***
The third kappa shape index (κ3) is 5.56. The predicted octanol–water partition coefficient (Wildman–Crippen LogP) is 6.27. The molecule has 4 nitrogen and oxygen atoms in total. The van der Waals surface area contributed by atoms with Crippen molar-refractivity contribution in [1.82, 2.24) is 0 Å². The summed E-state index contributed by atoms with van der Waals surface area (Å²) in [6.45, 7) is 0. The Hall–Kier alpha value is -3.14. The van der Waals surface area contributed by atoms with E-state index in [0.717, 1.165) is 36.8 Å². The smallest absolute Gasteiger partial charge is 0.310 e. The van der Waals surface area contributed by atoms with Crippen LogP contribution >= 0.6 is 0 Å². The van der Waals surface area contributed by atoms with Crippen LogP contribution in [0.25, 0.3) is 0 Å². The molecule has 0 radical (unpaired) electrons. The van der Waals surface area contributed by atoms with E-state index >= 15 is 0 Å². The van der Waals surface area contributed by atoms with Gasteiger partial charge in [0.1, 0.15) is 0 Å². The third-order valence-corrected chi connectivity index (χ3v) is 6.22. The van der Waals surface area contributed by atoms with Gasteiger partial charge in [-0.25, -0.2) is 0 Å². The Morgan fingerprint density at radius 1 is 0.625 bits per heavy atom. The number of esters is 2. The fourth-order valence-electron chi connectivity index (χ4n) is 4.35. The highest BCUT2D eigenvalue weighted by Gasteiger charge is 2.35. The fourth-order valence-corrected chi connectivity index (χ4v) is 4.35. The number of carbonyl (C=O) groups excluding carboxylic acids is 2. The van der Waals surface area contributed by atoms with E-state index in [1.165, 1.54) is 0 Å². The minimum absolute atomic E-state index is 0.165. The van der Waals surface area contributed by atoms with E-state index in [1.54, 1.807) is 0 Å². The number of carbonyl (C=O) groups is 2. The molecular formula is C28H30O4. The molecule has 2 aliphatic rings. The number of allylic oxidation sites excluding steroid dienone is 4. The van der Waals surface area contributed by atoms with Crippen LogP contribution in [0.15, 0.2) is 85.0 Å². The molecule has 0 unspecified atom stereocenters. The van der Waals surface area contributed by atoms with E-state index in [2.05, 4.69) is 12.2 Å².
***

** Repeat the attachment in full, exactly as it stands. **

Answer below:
The third kappa shape index (κ3) is 5.56. The predicted octanol–water partition coefficient (Wildman–Crippen LogP) is 6.27. The molecule has 4 nitrogen and oxygen atoms in total. The van der Waals surface area contributed by atoms with Crippen molar-refractivity contribution in [1.82, 2.24) is 0 Å². The summed E-state index contributed by atoms with van der Waals surface area (Å²) in [6.45, 7) is 0. The Hall–Kier alpha value is -3.14. The van der Waals surface area contributed by atoms with E-state index in [0.717, 1.165) is 36.8 Å². The smallest absolute Gasteiger partial charge is 0.310 e. The van der Waals surface area contributed by atoms with Crippen LogP contribution >= 0.6 is 0 Å². The van der Waals surface area contributed by atoms with Crippen LogP contribution in [0.25, 0.3) is 0 Å². The molecule has 0 radical (unpaired) electrons. The van der Waals surface area contributed by atoms with E-state index >= 15 is 0 Å². The van der Waals surface area contributed by atoms with Gasteiger partial charge in [0.1, 0.15) is 0 Å². The third-order valence-corrected chi connectivity index (χ3v) is 6.22. The van der Waals surface area contributed by atoms with Gasteiger partial charge in [-0.25, -0.2) is 0 Å². The Morgan fingerprint density at radius 1 is 0.625 bits per heavy atom. The number of esters is 2. The fourth-order valence-electron chi connectivity index (χ4n) is 4.35. The highest BCUT2D eigenvalue weighted by Gasteiger charge is 2.35. The fourth-order valence-corrected chi connectivity index (χ4v) is 4.35. The number of carbonyl (C=O) groups excluding carboxylic acids is 2. The van der Waals surface area contributed by atoms with E-state index in [1.165, 1.54) is 0 Å². The minimum absolute atomic E-state index is 0.165. The van der Waals surface area contributed by atoms with E-state index in [1.54, 1.807) is 0 Å². The number of carbonyl (C=O) groups is 2. The molecular formula is C28H30O4. The molecule has 2 aliphatic rings. The number of allylic oxidation sites excluding steroid dienone is 4. The van der Waals surface area contributed by atoms with Crippen LogP contribution in [0.15, 0.2) is 85.0 Å². The molecule has 0 unspecified atom stereocenters. The van der Waals surface area contributed by atoms with E-state index in [2.05, 4.69) is 12.2 Å².